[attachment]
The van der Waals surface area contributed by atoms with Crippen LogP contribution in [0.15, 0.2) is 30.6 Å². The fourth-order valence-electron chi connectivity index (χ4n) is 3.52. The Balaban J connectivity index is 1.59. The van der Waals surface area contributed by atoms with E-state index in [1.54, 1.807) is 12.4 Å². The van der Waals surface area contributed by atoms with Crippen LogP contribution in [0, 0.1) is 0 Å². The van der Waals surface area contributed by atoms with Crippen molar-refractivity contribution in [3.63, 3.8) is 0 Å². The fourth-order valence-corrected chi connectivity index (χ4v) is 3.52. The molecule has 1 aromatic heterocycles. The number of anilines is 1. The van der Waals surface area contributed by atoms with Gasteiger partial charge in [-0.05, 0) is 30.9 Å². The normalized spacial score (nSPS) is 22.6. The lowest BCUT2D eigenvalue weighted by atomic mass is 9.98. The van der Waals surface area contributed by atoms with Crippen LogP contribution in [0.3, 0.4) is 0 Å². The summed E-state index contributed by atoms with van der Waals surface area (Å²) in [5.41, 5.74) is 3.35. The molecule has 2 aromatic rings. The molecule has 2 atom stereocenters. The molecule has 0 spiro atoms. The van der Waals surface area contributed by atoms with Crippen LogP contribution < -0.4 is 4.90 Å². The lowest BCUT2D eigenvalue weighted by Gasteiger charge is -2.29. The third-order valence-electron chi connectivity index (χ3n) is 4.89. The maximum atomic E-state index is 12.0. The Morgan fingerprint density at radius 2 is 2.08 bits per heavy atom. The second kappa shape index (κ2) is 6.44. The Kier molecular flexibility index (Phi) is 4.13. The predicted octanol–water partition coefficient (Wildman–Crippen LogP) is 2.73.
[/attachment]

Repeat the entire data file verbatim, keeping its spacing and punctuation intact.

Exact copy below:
The van der Waals surface area contributed by atoms with Crippen LogP contribution in [0.15, 0.2) is 30.6 Å². The fourth-order valence-electron chi connectivity index (χ4n) is 3.52. The Balaban J connectivity index is 1.59. The van der Waals surface area contributed by atoms with E-state index in [1.54, 1.807) is 12.4 Å². The van der Waals surface area contributed by atoms with Crippen LogP contribution in [0, 0.1) is 0 Å². The van der Waals surface area contributed by atoms with Crippen molar-refractivity contribution in [3.63, 3.8) is 0 Å². The fourth-order valence-corrected chi connectivity index (χ4v) is 3.52. The molecule has 1 aromatic heterocycles. The number of anilines is 1. The van der Waals surface area contributed by atoms with Gasteiger partial charge in [-0.05, 0) is 30.9 Å². The normalized spacial score (nSPS) is 22.6. The lowest BCUT2D eigenvalue weighted by atomic mass is 9.98. The van der Waals surface area contributed by atoms with Crippen LogP contribution in [0.3, 0.4) is 0 Å². The summed E-state index contributed by atoms with van der Waals surface area (Å²) in [5.41, 5.74) is 3.35. The molecule has 2 aromatic rings. The molecule has 2 atom stereocenters. The molecule has 0 spiro atoms. The van der Waals surface area contributed by atoms with Crippen LogP contribution < -0.4 is 4.90 Å². The lowest BCUT2D eigenvalue weighted by Gasteiger charge is -2.29. The third-order valence-electron chi connectivity index (χ3n) is 4.89. The maximum atomic E-state index is 12.0. The Morgan fingerprint density at radius 2 is 2.08 bits per heavy atom. The second kappa shape index (κ2) is 6.44. The Kier molecular flexibility index (Phi) is 4.13. The predicted octanol–water partition coefficient (Wildman–Crippen LogP) is 2.73.